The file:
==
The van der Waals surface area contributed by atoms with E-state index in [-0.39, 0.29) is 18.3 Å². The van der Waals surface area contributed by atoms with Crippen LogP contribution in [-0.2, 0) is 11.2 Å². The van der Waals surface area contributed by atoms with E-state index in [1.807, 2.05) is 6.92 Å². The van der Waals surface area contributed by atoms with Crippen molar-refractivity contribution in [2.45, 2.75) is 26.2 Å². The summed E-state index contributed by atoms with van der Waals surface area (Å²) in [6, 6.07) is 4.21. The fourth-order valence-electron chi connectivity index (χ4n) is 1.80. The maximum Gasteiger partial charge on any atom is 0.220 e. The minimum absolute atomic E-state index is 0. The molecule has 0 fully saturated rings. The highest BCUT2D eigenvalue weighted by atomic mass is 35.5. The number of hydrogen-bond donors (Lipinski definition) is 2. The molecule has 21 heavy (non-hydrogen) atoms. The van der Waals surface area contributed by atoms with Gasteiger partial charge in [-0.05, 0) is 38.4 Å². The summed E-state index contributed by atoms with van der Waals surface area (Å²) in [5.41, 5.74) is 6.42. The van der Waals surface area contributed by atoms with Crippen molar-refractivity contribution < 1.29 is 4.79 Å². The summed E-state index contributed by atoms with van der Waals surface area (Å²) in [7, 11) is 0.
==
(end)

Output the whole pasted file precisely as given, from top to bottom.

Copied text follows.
The van der Waals surface area contributed by atoms with E-state index in [-0.39, 0.29) is 18.3 Å². The van der Waals surface area contributed by atoms with Crippen LogP contribution in [-0.2, 0) is 11.2 Å². The van der Waals surface area contributed by atoms with E-state index in [1.807, 2.05) is 6.92 Å². The van der Waals surface area contributed by atoms with Crippen molar-refractivity contribution in [2.45, 2.75) is 26.2 Å². The summed E-state index contributed by atoms with van der Waals surface area (Å²) in [6, 6.07) is 4.21. The fourth-order valence-electron chi connectivity index (χ4n) is 1.80. The maximum Gasteiger partial charge on any atom is 0.220 e. The minimum absolute atomic E-state index is 0. The molecule has 0 fully saturated rings. The highest BCUT2D eigenvalue weighted by atomic mass is 35.5. The number of hydrogen-bond donors (Lipinski definition) is 2. The molecule has 21 heavy (non-hydrogen) atoms. The van der Waals surface area contributed by atoms with Gasteiger partial charge in [-0.05, 0) is 38.4 Å². The summed E-state index contributed by atoms with van der Waals surface area (Å²) in [5.41, 5.74) is 6.42. The van der Waals surface area contributed by atoms with Crippen molar-refractivity contribution < 1.29 is 4.79 Å². The summed E-state index contributed by atoms with van der Waals surface area (Å²) in [7, 11) is 0.